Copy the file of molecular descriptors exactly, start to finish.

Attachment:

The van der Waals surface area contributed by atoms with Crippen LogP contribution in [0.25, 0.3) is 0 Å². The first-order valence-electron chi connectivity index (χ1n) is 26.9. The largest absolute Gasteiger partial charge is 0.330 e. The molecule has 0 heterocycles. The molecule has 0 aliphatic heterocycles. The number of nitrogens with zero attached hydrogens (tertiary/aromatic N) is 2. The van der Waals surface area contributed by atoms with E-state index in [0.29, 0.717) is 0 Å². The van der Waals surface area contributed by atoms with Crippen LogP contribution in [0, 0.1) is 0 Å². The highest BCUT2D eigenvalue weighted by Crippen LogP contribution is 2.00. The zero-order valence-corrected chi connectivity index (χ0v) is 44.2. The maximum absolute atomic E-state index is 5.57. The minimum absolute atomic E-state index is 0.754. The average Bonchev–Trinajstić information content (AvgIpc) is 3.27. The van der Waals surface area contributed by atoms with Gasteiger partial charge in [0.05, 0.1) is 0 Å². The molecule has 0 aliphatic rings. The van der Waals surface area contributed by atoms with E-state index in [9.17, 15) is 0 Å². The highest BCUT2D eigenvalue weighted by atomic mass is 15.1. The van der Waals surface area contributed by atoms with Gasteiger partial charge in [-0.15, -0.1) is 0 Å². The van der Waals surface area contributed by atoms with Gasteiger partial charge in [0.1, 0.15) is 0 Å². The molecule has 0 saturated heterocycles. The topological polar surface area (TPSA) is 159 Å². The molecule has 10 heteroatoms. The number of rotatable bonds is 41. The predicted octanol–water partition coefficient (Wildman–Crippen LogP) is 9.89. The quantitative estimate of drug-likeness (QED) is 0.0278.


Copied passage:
The van der Waals surface area contributed by atoms with Crippen LogP contribution in [0.25, 0.3) is 0 Å². The first-order valence-electron chi connectivity index (χ1n) is 26.9. The largest absolute Gasteiger partial charge is 0.330 e. The molecule has 0 heterocycles. The molecule has 0 aliphatic heterocycles. The number of nitrogens with zero attached hydrogens (tertiary/aromatic N) is 2. The van der Waals surface area contributed by atoms with E-state index in [0.29, 0.717) is 0 Å². The van der Waals surface area contributed by atoms with Crippen LogP contribution in [0, 0.1) is 0 Å². The highest BCUT2D eigenvalue weighted by Crippen LogP contribution is 2.00. The zero-order valence-corrected chi connectivity index (χ0v) is 44.2. The maximum absolute atomic E-state index is 5.57. The minimum absolute atomic E-state index is 0.754. The average Bonchev–Trinajstić information content (AvgIpc) is 3.27. The van der Waals surface area contributed by atoms with Gasteiger partial charge in [0.05, 0.1) is 0 Å². The molecule has 0 aliphatic rings. The van der Waals surface area contributed by atoms with E-state index in [9.17, 15) is 0 Å². The highest BCUT2D eigenvalue weighted by atomic mass is 15.1. The van der Waals surface area contributed by atoms with Gasteiger partial charge in [-0.15, -0.1) is 0 Å². The van der Waals surface area contributed by atoms with Gasteiger partial charge in [0.1, 0.15) is 0 Å². The molecule has 0 saturated heterocycles. The topological polar surface area (TPSA) is 159 Å². The molecule has 10 heteroatoms. The number of rotatable bonds is 41. The predicted octanol–water partition coefficient (Wildman–Crippen LogP) is 9.89. The quantitative estimate of drug-likeness (QED) is 0.0278.